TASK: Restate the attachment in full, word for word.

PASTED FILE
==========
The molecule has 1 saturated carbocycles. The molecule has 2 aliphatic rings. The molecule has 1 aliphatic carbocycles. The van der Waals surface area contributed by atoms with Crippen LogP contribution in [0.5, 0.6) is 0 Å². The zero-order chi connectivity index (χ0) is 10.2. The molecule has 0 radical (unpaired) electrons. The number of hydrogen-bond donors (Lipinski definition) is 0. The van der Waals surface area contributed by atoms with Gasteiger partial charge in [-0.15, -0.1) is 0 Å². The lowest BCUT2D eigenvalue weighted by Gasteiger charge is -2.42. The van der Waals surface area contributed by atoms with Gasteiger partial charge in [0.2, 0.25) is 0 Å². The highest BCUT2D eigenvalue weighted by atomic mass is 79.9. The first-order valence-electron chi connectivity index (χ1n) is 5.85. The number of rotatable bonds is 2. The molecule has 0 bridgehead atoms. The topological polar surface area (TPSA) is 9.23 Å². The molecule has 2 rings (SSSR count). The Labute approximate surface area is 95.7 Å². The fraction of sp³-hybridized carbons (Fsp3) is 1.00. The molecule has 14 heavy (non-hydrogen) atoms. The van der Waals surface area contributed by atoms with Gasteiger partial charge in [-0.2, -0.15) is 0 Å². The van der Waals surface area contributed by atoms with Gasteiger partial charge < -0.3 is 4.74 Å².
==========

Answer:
The molecule has 1 saturated carbocycles. The molecule has 2 aliphatic rings. The molecule has 1 aliphatic carbocycles. The van der Waals surface area contributed by atoms with Crippen LogP contribution in [0.5, 0.6) is 0 Å². The zero-order chi connectivity index (χ0) is 10.2. The molecule has 0 radical (unpaired) electrons. The number of hydrogen-bond donors (Lipinski definition) is 0. The van der Waals surface area contributed by atoms with Gasteiger partial charge in [-0.15, -0.1) is 0 Å². The lowest BCUT2D eigenvalue weighted by Gasteiger charge is -2.42. The van der Waals surface area contributed by atoms with Gasteiger partial charge in [0.2, 0.25) is 0 Å². The highest BCUT2D eigenvalue weighted by atomic mass is 79.9. The first-order valence-electron chi connectivity index (χ1n) is 5.85. The number of rotatable bonds is 2. The molecule has 0 bridgehead atoms. The topological polar surface area (TPSA) is 9.23 Å². The molecule has 2 rings (SSSR count). The Labute approximate surface area is 95.7 Å². The fraction of sp³-hybridized carbons (Fsp3) is 1.00. The molecule has 14 heavy (non-hydrogen) atoms. The van der Waals surface area contributed by atoms with Gasteiger partial charge in [-0.2, -0.15) is 0 Å². The van der Waals surface area contributed by atoms with Gasteiger partial charge < -0.3 is 4.74 Å².